Wait Wait...Don't Tell Me! | WAMU 88.5 - American University Radio

Wait Wait...Don't Tell Me!

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NPR’sWait Wait…Don’t Tell Me! takes a fast-paced, irreverent look at the news of the world—and the weird. Now in its sixth year, the show offers a modern and sometimes raucous twist on the old-time radio quiz show, mining NPR news stories for quiz questions. The host is Peter Sagal, who is an award-winning playwright and father of three in his spare time. America’s favorite newscaster, NPR’s Carl Kasell, is the show’s official judge and scorekeeper.

Each week, Sagal quizzes the panelists and listeners to determine just how closely they paid attention to the week's news. He serves up questions in all forms: lightning rounds, tape from NPR news shows, multiple choice, identify the “fake” story and fill-in-the-blank limericks. Listeners call 888-WAIT-WAIT for a chance to win the most coveted prize in all of public radio: a custom-recorded greeting by Carl Kasell for their home’s answering machine or voice mail.


NPR

Tea Tuesdays: Tea-Drinking Tips For A Longer Life

Researchers studying the Blue Zones, five regions around the world with lots of centenarians, have come up with this rule: "Drink coffee for breakfast, tea in the afternoon, wine at 5 p.m."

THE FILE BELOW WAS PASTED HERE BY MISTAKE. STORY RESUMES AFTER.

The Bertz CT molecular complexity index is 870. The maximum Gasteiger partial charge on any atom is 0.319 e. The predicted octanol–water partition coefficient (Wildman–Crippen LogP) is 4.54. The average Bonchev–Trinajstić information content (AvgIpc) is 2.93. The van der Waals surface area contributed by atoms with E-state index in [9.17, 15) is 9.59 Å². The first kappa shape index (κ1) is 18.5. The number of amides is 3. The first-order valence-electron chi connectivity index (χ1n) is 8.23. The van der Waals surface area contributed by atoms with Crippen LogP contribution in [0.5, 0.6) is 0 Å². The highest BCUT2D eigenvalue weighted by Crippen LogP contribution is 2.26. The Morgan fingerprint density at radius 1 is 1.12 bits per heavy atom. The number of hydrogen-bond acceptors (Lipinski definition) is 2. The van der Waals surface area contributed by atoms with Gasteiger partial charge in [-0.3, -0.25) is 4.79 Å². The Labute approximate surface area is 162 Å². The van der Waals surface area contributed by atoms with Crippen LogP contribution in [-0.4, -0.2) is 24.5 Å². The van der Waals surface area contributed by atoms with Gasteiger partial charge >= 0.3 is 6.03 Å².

NPR

Tea Tuesdays: Tea-Drinking Tips For A Longer Life

Researchers studying the Blue Zones, five regions around the world with lots of centenarians, have come up with this rule: "Drink coffee for breakfast, tea in the afternoon, wine at 5 p.m."
NPR

Vatican Hosts Climate Change Conference Ahead Of Papal Encyclical

Pope Francis wants world leaders to work together to enact laws that will slow or stop emissions that fuel climate change. He is expected to deliver a papal encyclical in June highlighting environmental degradation and the effect of climate change on the poor. The Vatican held a one-day conference on climate change Tuesday.
NPR

Report: To Aid Combat, Russia Wages Cyberwar Against Ukraine

Cyberwarfare is a hidden world with few documented examples. In a new report, security researchers detail digital attacks against Ukraine's military and charge the Russian military as the hacker.